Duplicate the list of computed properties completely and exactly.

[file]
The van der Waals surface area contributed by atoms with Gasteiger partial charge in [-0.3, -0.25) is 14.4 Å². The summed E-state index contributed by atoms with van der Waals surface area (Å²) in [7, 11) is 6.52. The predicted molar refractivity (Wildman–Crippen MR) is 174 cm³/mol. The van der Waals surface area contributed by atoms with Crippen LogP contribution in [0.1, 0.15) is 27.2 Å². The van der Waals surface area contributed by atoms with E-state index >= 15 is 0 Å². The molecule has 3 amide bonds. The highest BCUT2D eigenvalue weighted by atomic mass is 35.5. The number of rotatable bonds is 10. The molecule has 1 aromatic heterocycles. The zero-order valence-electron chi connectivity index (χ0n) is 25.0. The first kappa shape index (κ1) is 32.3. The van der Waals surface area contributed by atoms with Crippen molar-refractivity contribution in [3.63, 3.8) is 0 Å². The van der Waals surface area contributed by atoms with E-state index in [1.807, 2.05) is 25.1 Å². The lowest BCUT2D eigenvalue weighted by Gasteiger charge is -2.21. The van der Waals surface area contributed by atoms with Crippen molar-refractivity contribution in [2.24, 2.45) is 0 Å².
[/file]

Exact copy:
The van der Waals surface area contributed by atoms with Gasteiger partial charge in [-0.3, -0.25) is 14.4 Å². The summed E-state index contributed by atoms with van der Waals surface area (Å²) in [7, 11) is 6.52. The predicted molar refractivity (Wildman–Crippen MR) is 174 cm³/mol. The van der Waals surface area contributed by atoms with Crippen LogP contribution in [0.1, 0.15) is 27.2 Å². The van der Waals surface area contributed by atoms with E-state index >= 15 is 0 Å². The molecule has 3 amide bonds. The highest BCUT2D eigenvalue weighted by atomic mass is 35.5. The number of rotatable bonds is 10. The molecule has 1 aromatic heterocycles. The zero-order valence-electron chi connectivity index (χ0n) is 25.0. The first kappa shape index (κ1) is 32.3. The van der Waals surface area contributed by atoms with Crippen molar-refractivity contribution in [3.63, 3.8) is 0 Å². The van der Waals surface area contributed by atoms with E-state index in [1.807, 2.05) is 25.1 Å². The lowest BCUT2D eigenvalue weighted by Gasteiger charge is -2.21. The van der Waals surface area contributed by atoms with Crippen molar-refractivity contribution in [2.24, 2.45) is 0 Å².